George Russell once again proved himself to be the class of the field in the prestigious annual Kartmasters meeting at PF International, but the talented young Wisbech speed demon’s designs on glory were cruelly undone just as he had been on-track to seal a momentous triumph.
Having already achieved tremendous success in the blue riband event on the British karting calendar by prevailing in the WTP class in 2008, Comer Cadet in 2009 and Mini Max in 2010 – making history as the first driver ever to do so at three different levels – George returned to Lincolnshire circuit PF for the 2011 edition aiming to write himself into karting’s record books all over again by winning in KF3, and optimistic about his chances of doing just that. Unfortunately, this time around, fate had a different ending in-store.
“I was confident we could get the job done,” asserted the highly-rated Tydd St Giles ace, who only a fortnight earlier had stormed to victory in the fiercely-contested CIK-FIA European Championship at Zuera in Spain. “I didn’t feel any pressure having won three times before – I was just approaching it all with an open mind.”
A comfortable pole position in qualifying was followed by a solid performance through the heats to secure George the outside front row grid slot for the pre-final – rarely an advantageous place to start from at PF. The Millennium Motorsport hotshot, however, was in no mood to let that hold him back.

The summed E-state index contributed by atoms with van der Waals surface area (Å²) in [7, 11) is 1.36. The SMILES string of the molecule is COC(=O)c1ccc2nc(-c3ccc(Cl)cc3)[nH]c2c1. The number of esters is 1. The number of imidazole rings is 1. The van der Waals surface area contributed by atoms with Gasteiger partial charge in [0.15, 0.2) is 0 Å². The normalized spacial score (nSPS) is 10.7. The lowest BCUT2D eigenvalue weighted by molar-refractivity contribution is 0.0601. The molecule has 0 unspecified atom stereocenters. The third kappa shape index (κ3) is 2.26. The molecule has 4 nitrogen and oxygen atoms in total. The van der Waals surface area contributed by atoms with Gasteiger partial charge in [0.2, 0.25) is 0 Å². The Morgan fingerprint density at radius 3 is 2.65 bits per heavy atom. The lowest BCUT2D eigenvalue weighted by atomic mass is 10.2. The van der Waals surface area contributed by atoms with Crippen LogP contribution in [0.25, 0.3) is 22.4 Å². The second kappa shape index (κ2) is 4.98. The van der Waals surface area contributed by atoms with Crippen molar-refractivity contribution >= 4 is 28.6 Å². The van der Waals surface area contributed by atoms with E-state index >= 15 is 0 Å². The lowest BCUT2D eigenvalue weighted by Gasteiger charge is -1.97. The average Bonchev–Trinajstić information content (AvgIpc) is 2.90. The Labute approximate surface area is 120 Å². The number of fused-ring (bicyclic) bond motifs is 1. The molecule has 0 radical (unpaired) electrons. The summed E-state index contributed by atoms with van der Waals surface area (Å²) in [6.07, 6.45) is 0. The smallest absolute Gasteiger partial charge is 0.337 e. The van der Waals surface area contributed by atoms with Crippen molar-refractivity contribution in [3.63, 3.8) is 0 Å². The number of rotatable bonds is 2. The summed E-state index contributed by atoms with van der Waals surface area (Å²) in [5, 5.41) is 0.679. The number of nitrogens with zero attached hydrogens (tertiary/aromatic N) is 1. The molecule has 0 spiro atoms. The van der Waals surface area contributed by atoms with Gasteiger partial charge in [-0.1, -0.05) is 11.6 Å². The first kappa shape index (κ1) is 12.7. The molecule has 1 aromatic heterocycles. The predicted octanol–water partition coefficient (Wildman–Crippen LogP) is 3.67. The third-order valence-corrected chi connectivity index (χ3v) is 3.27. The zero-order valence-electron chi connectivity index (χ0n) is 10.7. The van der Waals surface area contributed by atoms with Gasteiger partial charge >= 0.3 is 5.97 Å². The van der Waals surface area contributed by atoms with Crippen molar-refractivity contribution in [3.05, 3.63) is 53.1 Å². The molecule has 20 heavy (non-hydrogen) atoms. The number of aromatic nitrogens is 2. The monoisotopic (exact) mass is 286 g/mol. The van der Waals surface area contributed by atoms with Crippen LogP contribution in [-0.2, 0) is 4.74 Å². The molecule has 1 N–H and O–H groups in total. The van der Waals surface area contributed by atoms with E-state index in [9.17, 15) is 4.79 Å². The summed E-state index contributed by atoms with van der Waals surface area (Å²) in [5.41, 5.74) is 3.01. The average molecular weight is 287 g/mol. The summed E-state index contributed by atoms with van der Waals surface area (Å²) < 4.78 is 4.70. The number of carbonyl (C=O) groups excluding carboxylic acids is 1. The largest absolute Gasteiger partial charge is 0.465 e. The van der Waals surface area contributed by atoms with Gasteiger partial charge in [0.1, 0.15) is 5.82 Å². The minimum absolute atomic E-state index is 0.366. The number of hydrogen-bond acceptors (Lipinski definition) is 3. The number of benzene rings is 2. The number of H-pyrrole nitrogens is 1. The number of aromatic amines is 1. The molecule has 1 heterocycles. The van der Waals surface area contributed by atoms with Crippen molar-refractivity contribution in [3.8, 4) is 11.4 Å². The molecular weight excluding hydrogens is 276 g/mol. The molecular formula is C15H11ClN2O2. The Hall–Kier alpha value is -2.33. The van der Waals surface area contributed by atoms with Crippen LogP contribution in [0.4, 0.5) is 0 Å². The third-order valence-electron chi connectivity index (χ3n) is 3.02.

“Just like I had done in the European Championship, I hung back slightly in the run-up to the start-line, which allowed me to get my foot down earlier than the pole-sitter when the lights changed and we went over the line literally side-by-side,” he explained. “I had the greater speed and momentum and was able to go all the way around the outside through the first corner to take the lead.
“That was probably what won me the race, actually, because after that, we had a few problems with the brakes. I was losing a couple of tenths per lap, and it was particularly difficult trying to slow the kart down into the first hairpin. I was lucky I had established such a big gap initially, because with each lap that passed, I was getting increasingly concerned – I would slam on the brakes as hard as I could, but they were only coming on very slowly. I had to brake really early for the hairpins, and looking behind, I could see I was being caught.”
His adversaries might have been closing in on George, but fortunately, they would not get close enough to mount an attack, as the 13-year-old Wisbech Grammar School student clung grittily on to take the chequered flag in front to the tune of just half-a-second – and having won with a handicap in the pre-final, he was positive indeed about his prospects for the grand final.
“Throughout the heats and the pre-final, it had taken a few laps for the kart to properly come on,” he mused. “I got overtaken on lap three, but I wasn’t worried and I just planned to stay in the leader’s slipstream until my kart came to me and then get him back again and push as hard as I could to build up a gap.
“That’s exactly what I did, but then the silencer on my exhaust fell off, the result of earlier contact into the first hairpin when someone had driven into the back of me. I could hear it getting louder-and-louder by the lap, and suddenly it went. That was really disappointing, as I received a mechanical flag which meant I had to come into the pits and was unable to finish the race.”